During their first Google I/O 2012 keynote on Wednesday Google announced Android 4.1 Jelly Bean. The latest version of Google's mobile operating system comes packed with all kinds of good stuff, including a much smoother, faster interface, better notifications, and a very impressive Voice Search feature.
Android developers were, of course, able to get the developer preview of Jelly Bean on Wednesday following the keynote. The rest of the Android community, though, is just going to have to wait until Jelly Bean ships in mid-July (or however long after that it takes for their respective carriers and device manufacturers to roll out the update). Or so it seemed.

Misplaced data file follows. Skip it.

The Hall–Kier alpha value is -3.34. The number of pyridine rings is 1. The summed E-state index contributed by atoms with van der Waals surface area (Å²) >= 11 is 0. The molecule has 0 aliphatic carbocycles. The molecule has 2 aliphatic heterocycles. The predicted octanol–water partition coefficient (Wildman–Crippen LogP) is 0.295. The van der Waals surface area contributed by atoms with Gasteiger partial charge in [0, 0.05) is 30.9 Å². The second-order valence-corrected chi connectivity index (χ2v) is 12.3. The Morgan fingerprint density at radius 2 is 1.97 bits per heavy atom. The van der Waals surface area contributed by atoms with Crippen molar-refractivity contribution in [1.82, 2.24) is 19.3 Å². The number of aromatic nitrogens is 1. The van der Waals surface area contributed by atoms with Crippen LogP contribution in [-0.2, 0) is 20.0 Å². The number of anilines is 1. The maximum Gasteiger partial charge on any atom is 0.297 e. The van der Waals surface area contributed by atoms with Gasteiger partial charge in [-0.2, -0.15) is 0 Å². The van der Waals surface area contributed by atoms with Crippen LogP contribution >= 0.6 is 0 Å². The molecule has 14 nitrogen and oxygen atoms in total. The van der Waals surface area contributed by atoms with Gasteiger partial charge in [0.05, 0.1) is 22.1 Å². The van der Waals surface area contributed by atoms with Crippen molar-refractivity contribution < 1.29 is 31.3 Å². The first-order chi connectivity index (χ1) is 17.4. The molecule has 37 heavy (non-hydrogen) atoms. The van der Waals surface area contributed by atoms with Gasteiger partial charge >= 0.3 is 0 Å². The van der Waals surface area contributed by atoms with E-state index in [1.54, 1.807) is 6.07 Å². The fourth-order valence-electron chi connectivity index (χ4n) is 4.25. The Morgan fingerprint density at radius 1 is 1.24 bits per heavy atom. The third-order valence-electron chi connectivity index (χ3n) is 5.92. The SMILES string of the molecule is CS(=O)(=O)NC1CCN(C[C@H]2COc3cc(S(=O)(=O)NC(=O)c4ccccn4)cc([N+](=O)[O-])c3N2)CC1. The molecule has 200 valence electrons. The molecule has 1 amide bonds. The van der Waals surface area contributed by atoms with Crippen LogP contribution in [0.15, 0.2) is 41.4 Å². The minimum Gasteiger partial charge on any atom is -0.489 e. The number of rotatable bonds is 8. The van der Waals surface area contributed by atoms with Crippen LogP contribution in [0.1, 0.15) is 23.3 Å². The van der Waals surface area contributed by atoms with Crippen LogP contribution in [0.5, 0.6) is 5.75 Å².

In what has to be some sort of record, the Jelly Bean developer preview was leaked to the public within 24 hours of Google's keynote. Initially it was only available for the GSM Galaxy Nexus (the one you buy from Google Play). In almost no time at all, though, the kinks had been worked out to make Jelly Bean compatible with Verizon's LTE version as well.
The leak was posted at RootzWiki, who included a link to the download, along with instructions for installing Jelly Bean on your Galaxy Nexus. The only drawback - if you can call it that - is that it requires you to root your phone. Of course, RootzWiki also posted the obligatory disclaimer: this isn't an official release, in fact it's still a beta. So while you're free to install it on your phone, don't be surprised if it turns out to be a little (or a lot) buggier than you'd hoped.